Michigan Capitol | photo illustration by Susan J. Demas
On Jan.13, 1993, state Reps. Curtis Hertel (D-Detroit) and Paul Hillegonds (R-Holland) were unanimously elected co-speakers of the Michigan House. They represented constituencies on opposite sides of the state and didn’t know each other very well.
“Shared power required the building of relationships,” Hillegonds told the Advance on Wednesday. “It was an amazingly productive period.”
The unique arrangement came as the chamber was divided with 55 Democrats and 55 Republicans after the 1992 election. In December, the two men met at a bar in Holt outside the Capital City to discuss their interests, families and the political way forward. It turned out to be the beginning of a good friendship.
State Sen. Curtis Hertel Jr. (D-East Lansing), a teenager at the time, told the Advance this week that the situation required a great deal of trust between his father, who died in 2016, and Hillegonds, as well as their caucus members.
“They sat down and realized that they weren’t going to be able to get one of the [opposite party] members on their side, so they were going to have to make it work,” recalled Hertel Jr., who was first elected to the Senate in 2014.
Under the mutually agreed upon leadership agreement, Hertel and Hillegonds alternated as presiding speaker each month. Meanwhile, the opposing party during that period would control the committees and the flow of legislation to the House floor.
Nearly a quarter of the Michigan Legislature’s lower chamber — 26 lawmakers — was a freshman. It was the era before term limits kicked in. The previous year, Michigan voters approved a measure that limited state House members to no more than three two-year terms and state Senate members to no more than two four-year terms. But members wouldn’t be termed out for years.
The GOP had held the state Senate for nearly a decade and Republican John Engler was governor, but the party had not led the state House in 24 years.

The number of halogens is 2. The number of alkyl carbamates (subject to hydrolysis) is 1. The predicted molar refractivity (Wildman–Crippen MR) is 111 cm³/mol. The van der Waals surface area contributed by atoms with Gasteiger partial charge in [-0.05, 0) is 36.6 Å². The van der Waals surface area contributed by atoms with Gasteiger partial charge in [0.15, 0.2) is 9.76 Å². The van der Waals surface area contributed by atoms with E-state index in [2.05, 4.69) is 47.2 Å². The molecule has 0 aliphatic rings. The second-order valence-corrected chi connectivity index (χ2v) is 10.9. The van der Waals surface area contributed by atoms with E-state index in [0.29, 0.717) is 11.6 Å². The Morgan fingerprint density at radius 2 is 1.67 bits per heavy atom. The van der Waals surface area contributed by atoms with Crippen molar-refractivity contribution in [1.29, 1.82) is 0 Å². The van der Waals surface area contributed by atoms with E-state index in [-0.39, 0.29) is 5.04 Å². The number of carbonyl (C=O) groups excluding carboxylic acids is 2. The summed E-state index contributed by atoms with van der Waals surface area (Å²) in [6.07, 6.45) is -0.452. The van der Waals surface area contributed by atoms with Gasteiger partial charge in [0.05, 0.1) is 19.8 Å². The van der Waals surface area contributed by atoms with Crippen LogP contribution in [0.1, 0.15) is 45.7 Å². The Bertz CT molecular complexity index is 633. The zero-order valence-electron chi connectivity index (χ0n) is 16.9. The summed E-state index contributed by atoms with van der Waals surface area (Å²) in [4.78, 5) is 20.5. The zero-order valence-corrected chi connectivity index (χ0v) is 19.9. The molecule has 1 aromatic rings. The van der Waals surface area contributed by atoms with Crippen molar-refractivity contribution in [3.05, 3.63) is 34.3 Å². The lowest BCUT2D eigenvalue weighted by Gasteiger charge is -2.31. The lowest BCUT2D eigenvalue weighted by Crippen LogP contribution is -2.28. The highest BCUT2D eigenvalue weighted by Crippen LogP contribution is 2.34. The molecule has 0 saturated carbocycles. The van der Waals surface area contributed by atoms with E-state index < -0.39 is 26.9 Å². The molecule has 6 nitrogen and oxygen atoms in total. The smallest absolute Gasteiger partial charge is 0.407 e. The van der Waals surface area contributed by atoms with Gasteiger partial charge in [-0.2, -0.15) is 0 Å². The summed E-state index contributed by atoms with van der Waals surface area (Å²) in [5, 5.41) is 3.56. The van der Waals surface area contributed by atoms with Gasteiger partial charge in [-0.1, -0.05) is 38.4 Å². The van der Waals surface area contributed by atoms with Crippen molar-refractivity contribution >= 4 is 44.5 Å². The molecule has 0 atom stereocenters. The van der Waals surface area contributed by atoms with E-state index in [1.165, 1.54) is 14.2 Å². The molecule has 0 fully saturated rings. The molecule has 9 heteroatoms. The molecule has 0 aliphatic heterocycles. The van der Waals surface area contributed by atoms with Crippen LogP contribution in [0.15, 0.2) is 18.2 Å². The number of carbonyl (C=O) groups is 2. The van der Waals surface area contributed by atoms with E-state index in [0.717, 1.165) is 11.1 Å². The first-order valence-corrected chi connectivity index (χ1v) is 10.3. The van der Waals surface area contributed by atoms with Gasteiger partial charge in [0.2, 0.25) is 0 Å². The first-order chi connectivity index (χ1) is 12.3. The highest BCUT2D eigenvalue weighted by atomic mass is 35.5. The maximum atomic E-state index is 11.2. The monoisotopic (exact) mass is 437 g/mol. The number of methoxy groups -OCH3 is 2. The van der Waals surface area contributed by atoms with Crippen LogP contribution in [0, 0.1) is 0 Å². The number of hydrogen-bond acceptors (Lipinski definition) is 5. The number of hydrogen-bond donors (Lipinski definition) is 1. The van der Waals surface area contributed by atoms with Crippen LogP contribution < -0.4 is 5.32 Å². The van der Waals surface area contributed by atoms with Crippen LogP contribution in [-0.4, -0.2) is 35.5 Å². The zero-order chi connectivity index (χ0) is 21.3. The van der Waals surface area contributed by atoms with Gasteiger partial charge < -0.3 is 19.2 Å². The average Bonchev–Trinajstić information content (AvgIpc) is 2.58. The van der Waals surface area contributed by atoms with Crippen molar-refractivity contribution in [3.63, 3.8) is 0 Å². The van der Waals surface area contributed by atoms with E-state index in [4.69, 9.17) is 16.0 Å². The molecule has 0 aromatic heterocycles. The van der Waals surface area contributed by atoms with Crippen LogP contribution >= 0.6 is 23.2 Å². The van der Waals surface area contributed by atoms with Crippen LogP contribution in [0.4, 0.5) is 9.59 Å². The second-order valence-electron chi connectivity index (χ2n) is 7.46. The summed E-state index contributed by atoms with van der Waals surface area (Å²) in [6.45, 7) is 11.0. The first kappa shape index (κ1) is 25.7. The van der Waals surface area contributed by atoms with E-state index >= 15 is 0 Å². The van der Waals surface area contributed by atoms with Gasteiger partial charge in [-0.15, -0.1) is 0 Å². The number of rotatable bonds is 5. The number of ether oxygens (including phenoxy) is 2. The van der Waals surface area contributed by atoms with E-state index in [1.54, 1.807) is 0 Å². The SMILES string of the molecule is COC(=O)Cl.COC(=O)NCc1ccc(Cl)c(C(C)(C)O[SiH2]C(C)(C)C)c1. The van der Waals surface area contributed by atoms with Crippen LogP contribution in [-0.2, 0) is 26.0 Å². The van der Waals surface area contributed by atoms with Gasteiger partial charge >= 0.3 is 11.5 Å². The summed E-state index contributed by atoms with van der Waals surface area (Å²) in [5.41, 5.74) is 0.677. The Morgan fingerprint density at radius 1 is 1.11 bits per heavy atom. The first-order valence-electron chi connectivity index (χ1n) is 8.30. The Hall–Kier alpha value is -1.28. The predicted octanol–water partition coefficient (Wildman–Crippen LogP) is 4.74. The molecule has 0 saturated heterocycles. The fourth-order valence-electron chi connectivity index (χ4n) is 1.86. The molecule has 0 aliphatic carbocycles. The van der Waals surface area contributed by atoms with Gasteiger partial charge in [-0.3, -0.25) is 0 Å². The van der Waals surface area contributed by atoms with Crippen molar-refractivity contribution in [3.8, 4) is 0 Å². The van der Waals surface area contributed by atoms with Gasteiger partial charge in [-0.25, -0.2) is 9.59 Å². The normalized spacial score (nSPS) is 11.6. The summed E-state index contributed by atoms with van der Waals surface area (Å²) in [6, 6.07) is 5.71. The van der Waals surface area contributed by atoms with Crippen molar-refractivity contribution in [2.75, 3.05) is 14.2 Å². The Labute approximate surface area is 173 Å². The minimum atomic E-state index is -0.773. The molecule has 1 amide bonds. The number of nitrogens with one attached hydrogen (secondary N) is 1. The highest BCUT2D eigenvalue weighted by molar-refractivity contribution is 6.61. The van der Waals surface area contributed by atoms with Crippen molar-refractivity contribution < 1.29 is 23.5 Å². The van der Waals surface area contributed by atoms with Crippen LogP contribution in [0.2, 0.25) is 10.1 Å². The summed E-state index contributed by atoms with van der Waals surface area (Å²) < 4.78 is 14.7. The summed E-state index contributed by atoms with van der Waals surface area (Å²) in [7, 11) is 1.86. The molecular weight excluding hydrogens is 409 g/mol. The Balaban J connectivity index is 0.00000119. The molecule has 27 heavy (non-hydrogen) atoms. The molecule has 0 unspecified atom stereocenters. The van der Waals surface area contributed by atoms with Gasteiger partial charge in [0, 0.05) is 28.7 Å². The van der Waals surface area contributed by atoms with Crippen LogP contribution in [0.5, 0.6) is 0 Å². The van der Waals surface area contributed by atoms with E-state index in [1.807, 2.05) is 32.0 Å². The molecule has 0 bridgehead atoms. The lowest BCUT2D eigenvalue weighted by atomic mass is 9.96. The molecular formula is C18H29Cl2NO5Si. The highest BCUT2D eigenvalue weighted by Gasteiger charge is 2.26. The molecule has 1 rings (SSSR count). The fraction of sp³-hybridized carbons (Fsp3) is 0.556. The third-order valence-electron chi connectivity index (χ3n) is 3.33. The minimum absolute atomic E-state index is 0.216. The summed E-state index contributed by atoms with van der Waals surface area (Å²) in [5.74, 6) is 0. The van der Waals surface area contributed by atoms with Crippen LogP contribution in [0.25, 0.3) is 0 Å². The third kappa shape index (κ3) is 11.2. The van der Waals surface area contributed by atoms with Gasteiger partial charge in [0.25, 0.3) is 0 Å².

Dan Loepp, who was Hertel’s chief of staff at the time, wrote in his book “Sharing the Balance of Power: An examination of Shared Power in the Michigan House of Representatives 1993-94” that “Democrats had accumulated an almost two-to-one advantage over the Republicans in central staff positions.” Loepp is now president and chief executive officer of Blue Cross Blue Shield of Michigan.
Hillegonds was first elected to the state House in 1978 and served until 1996. After many years as an executive with DTE energy, he is currently serving as senior advisor to the Michigan Health Endowment Fund.
Hertel Sr. was first elected in 1980 and served in the state House until 1998. Another of his sons, Kevin Hertel (D-St. Clair Shores), serves in that chamber today.
With both the House and Senate evenly divided at 110 and 38 members, respectively, it’s possible that there could be another electoral tie. So would a legislative power-sharing agreement work today?
Barb Byrum, a Democratic former state House member and current Ingham County clerk, was a child when she attended the 1993 opening session with her mother, Dianne, a House member at the time who would go on to be the chamber’s first female minority leader.
Barb Byrum questions whether such a process would work well in this era.
“I grew up expecting to work across the aisle,” Byrum told the Advance.
But she said the atmosphere was changing during her time in the House from 2007 to 2013.
“When I served, we were really starting to see the implications of term limits where people weren’t likely to reach across the aisle,” she said. “They didn’t know where the bathrooms were. They didn’t have trust built with their colleagues.”
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